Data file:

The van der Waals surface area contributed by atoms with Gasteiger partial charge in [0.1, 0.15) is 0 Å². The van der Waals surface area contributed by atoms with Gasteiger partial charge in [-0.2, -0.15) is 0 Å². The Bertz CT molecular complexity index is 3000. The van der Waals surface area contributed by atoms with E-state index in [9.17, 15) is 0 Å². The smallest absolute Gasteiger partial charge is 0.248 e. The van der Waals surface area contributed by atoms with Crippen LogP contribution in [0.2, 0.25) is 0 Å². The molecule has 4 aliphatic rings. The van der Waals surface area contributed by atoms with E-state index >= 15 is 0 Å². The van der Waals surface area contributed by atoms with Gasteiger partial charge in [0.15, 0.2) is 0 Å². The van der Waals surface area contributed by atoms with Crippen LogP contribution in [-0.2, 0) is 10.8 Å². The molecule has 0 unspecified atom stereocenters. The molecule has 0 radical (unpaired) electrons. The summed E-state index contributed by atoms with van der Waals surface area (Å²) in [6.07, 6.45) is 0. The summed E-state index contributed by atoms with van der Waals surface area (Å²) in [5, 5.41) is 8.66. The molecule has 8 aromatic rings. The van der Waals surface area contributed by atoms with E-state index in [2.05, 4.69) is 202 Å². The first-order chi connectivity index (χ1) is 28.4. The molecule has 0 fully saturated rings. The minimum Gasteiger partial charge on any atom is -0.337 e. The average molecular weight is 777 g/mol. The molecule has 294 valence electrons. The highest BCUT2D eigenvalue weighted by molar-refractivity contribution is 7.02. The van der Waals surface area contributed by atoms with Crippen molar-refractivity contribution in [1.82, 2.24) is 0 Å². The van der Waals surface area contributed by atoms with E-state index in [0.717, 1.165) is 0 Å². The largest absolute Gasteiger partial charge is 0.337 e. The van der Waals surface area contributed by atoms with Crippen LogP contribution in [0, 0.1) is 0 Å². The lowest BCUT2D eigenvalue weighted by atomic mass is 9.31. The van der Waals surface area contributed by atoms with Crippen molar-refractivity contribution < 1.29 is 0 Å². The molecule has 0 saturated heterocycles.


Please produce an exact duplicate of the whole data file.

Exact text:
The van der Waals surface area contributed by atoms with Gasteiger partial charge in [0.1, 0.15) is 0 Å². The van der Waals surface area contributed by atoms with Gasteiger partial charge in [-0.2, -0.15) is 0 Å². The Bertz CT molecular complexity index is 3000. The van der Waals surface area contributed by atoms with E-state index in [9.17, 15) is 0 Å². The smallest absolute Gasteiger partial charge is 0.248 e. The van der Waals surface area contributed by atoms with Crippen LogP contribution in [0.2, 0.25) is 0 Å². The molecule has 4 aliphatic rings. The van der Waals surface area contributed by atoms with E-state index >= 15 is 0 Å². The van der Waals surface area contributed by atoms with Gasteiger partial charge in [0.15, 0.2) is 0 Å². The van der Waals surface area contributed by atoms with Crippen LogP contribution in [-0.2, 0) is 10.8 Å². The molecule has 0 unspecified atom stereocenters. The molecule has 0 radical (unpaired) electrons. The summed E-state index contributed by atoms with van der Waals surface area (Å²) in [6.07, 6.45) is 0. The summed E-state index contributed by atoms with van der Waals surface area (Å²) in [5, 5.41) is 8.66. The molecule has 8 aromatic rings. The van der Waals surface area contributed by atoms with E-state index in [2.05, 4.69) is 202 Å². The first-order chi connectivity index (χ1) is 28.4. The molecule has 0 fully saturated rings. The minimum Gasteiger partial charge on any atom is -0.337 e. The average molecular weight is 777 g/mol. The molecule has 294 valence electrons. The highest BCUT2D eigenvalue weighted by molar-refractivity contribution is 7.02. The van der Waals surface area contributed by atoms with Crippen molar-refractivity contribution in [1.82, 2.24) is 0 Å². The van der Waals surface area contributed by atoms with E-state index in [0.717, 1.165) is 0 Å². The largest absolute Gasteiger partial charge is 0.337 e. The van der Waals surface area contributed by atoms with Crippen LogP contribution in [0, 0.1) is 0 Å². The lowest BCUT2D eigenvalue weighted by atomic mass is 9.31. The van der Waals surface area contributed by atoms with Crippen molar-refractivity contribution < 1.29 is 0 Å². The molecule has 0 saturated heterocycles.